The holiday season has arrived and with it a boatload of potential stressors, good and bad. The delight of being a party host or guest are examples of good stress (and if this is not the case, your stress management assignment begins with asking yourself why you bother?).  The process of Christmas shopping and the associated costs of time and money, along with holiday cooking and cleaning, are examples of potentially bad stress.  In this post, I offer stress management techniques that can prove to be beneficial all year round.

Time management and boundaries

The always-on 24/7 lifestyle that so many of us feel compelled to lead is a huge stressor. The ability to set priorities and boundaries is more important than ever.  In most cases, there is no need to be available for professional matters before 8:00 AM or after 8:00 PM.

In your personal life,  learn to say no to controlling people and time-wasters, even if those individuals happen to be family members.  Have the courage to acknowledge what is important to you and distance yourself from manipulative people. Unhook your feelings of self-worth from the need to “save” people.  Help yourself to achieve goals and fulfill responsibilities by making lists and schedules and allow yourself sufficient time to complete tasks.  Learn to delegate.  Accept that some tasks are low priority and may need to be removed from your list.

Anger management

Learning to handle our emotions is a lifelong proposition.  Awareness is the first step.  Be advised that all of our emotions are “justified” because that is how we feel at that time.  It is your right and responsibility to define and acknowledge the emotions you feel.  The skill set called Emotional Intelligence teaches us to refrain from allowing our emotions to overwhelm us, cloud our judgment and lead us to do or say things that may damage our relationships and credibility.

Anticipate encounters with people who you may find upsetting and rehearse your responses to words and behaviors that you may experience as hostile and disrespectful.  Role play with yourself replies that could potentially defuse a stressful conversation and allow you to put distance between yourself and the stressor, limiting contact and helping you to control your emotions.  Be mindful that some people enjoy trouble and they are constant agitators.  They crave attention and control.  Do what you can to banish these individuals from your life.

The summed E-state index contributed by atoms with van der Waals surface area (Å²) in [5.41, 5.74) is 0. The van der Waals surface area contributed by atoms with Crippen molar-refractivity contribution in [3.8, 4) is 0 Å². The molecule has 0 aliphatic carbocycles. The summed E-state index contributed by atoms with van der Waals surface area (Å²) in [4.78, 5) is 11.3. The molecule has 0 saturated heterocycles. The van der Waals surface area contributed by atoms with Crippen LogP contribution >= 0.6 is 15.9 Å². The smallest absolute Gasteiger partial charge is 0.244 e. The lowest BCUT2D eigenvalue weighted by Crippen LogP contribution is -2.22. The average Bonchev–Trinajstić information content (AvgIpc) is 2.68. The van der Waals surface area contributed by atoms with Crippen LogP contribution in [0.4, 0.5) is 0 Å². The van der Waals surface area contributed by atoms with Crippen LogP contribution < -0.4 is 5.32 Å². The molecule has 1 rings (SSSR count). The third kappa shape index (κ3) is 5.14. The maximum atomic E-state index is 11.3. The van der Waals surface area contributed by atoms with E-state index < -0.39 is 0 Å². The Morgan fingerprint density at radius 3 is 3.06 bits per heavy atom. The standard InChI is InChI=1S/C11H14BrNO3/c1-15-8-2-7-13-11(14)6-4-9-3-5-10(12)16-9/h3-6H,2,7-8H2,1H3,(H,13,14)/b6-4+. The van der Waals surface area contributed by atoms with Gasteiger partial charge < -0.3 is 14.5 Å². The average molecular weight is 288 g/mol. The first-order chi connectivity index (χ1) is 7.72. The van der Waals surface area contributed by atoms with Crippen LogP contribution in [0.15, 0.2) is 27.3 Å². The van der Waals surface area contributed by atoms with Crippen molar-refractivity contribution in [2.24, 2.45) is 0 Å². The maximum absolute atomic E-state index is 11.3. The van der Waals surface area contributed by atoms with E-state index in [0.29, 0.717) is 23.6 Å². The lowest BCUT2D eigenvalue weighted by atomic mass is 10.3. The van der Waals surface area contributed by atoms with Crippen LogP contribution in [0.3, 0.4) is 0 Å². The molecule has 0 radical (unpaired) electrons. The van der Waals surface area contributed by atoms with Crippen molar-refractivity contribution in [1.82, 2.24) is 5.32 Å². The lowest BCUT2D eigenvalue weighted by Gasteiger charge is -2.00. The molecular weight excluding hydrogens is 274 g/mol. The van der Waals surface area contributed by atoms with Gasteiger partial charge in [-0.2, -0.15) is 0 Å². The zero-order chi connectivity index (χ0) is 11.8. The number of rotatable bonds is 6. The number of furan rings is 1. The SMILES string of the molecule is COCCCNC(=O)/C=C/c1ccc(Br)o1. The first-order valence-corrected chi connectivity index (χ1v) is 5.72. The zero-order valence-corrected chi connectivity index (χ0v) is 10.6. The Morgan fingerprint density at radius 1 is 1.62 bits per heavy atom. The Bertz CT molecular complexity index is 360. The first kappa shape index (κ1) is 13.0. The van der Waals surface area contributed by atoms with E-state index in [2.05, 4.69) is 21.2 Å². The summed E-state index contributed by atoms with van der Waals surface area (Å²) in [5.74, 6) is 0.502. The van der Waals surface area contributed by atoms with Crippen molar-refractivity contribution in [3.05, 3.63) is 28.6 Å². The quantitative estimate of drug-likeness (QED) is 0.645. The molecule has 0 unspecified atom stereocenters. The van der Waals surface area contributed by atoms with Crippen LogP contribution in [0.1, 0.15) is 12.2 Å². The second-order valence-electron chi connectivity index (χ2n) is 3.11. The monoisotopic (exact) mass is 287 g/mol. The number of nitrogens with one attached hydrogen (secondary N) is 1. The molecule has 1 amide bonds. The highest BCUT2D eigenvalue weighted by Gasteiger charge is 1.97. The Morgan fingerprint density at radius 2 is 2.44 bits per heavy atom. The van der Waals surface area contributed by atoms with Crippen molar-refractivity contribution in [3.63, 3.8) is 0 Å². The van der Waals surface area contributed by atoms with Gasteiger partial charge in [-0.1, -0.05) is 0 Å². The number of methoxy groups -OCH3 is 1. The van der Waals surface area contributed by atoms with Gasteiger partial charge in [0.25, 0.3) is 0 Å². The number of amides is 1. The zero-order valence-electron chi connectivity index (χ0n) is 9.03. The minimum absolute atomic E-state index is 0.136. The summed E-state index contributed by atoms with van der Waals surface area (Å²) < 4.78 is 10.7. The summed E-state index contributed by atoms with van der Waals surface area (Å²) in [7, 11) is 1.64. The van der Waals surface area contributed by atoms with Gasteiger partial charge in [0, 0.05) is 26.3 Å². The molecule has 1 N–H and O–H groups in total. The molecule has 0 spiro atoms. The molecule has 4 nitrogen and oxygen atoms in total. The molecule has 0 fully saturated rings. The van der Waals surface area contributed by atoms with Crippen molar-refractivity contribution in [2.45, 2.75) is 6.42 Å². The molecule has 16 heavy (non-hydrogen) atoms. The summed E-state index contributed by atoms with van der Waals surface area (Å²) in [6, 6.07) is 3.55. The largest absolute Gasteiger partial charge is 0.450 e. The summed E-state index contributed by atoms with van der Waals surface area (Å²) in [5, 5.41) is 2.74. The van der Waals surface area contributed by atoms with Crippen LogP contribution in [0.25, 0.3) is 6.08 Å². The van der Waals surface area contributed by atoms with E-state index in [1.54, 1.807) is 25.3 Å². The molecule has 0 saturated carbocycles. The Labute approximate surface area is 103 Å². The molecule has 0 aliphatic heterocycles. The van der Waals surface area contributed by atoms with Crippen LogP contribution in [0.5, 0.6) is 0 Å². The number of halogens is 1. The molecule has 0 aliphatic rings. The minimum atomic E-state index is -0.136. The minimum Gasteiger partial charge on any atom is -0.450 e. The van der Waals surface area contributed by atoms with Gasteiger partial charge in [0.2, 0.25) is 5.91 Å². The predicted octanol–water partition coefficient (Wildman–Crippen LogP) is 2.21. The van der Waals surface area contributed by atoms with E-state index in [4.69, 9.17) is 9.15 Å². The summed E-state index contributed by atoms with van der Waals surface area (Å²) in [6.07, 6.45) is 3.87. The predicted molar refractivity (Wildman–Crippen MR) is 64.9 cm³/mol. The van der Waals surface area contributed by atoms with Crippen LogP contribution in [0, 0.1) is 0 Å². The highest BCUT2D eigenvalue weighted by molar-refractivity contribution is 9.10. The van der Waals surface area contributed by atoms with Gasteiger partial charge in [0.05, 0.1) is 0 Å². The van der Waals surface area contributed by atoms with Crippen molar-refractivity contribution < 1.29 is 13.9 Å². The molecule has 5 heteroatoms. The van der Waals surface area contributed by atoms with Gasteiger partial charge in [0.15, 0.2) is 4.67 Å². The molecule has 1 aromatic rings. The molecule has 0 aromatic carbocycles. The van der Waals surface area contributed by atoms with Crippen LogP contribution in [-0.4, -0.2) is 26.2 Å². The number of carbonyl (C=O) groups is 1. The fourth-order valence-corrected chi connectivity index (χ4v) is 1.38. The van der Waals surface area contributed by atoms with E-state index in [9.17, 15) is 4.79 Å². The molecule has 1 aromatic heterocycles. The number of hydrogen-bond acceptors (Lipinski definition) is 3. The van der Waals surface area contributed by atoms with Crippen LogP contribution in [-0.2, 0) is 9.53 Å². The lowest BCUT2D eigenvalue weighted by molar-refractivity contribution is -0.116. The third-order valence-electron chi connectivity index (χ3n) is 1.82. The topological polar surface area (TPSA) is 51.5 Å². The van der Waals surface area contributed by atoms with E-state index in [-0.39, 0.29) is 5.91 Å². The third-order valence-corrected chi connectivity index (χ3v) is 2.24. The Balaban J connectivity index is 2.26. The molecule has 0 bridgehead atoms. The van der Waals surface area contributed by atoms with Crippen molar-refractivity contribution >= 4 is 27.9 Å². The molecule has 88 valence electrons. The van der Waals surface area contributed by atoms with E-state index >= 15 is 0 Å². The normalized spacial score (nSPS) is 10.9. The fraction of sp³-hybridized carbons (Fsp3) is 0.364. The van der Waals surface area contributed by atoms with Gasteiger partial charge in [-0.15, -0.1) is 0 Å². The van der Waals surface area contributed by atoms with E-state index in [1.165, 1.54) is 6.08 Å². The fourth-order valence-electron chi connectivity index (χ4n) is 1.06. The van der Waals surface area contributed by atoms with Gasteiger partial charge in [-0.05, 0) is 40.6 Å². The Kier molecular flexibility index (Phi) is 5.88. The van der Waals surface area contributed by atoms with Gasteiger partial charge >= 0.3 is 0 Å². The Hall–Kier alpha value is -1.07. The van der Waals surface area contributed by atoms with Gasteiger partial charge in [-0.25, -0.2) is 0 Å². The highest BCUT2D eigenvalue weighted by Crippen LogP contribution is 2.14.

Exercise

Exercise releases into the body hormones (endorphins and serotonin) that counteract the “fight or flight” response hormones that are released when we are under stress (adrenaline, ACTH).  Exercise also improves the functioning of the immune system and in the process helps us to fight off certain diseases.  Some experts recommend that we would be wise to participate in physical activity four or five days a week, for at least 45 minutes per session. You may play a sport, ride a bike, swim, walk, do aerobics, yoga, Pilates and/or lift weights. Experiment with different types of exercise to learn what you like and do it on a regular basis.  Exercise provides physical release and reduces tension and stress, calms and clears the mind, helps us to sleep better and improves self-esteem.

Meditation

The relaxation response is enabled by meditation and other self-regulated relaxation techniques.  Meditation requires only a few minutes of your time and a private, quiet and comfortable location.  Watch a YouTube video to show you what to do.  Shut off the television and your telephone.  Choose a word or short phrase to silently repeat to yourself as you close your eyes and breathe in and out, slowly and deeply.  Meditation enthusiasts recommend that you meditate early in the morning before starting your day, or in the evening just before dinner.

Sleep

Inadequate sleep is epidemic these days and it is seriously detrimental to one’s health and ability to manage stress.  Surprisingly, sleep deprivation contributes to weight gain by releasing the stress hormone cortisol, which increases appetite.  When we are fatigued, our choice of foods is usually unhealthy and laden with sugar for an energy boost, or high fat, or salty.  The stage is then set for taking on unwanted pounds.

Being tired undermines creativity, judgment and decision-making, productivity and self-discipline.  Do what you can to get in those eight hours each night.  Be advised that caffeine and alcohol are for many the enemies of sleep and intake should be limited near to bedtime.

Nutrition

Physical, mental and emotional stressors drain the body of complex nutrients that support optimal physical and cognitive functioning.  If these nutrients are not replaced fairly quickly, coping skills diminish, decision-making ability suffers, fatigue ensues, mood and emotional control deteriorate.

Avoid the temptation to consume foods high in fat, salt, or sugar, or consume excess caffeine or alcohol, while in the midst of a stressful event.  Do yourself a favor and eat a bagel with peanut butter, a rice bowl with vegetables, a sandwich, or a plate of pasta.  Over the long-term, eat a balanced diet that supplies adequate amounts of green vegetables, fruits, proteins and carbohydrates.

Thanks for reading,

Kim

The Stress Syndrome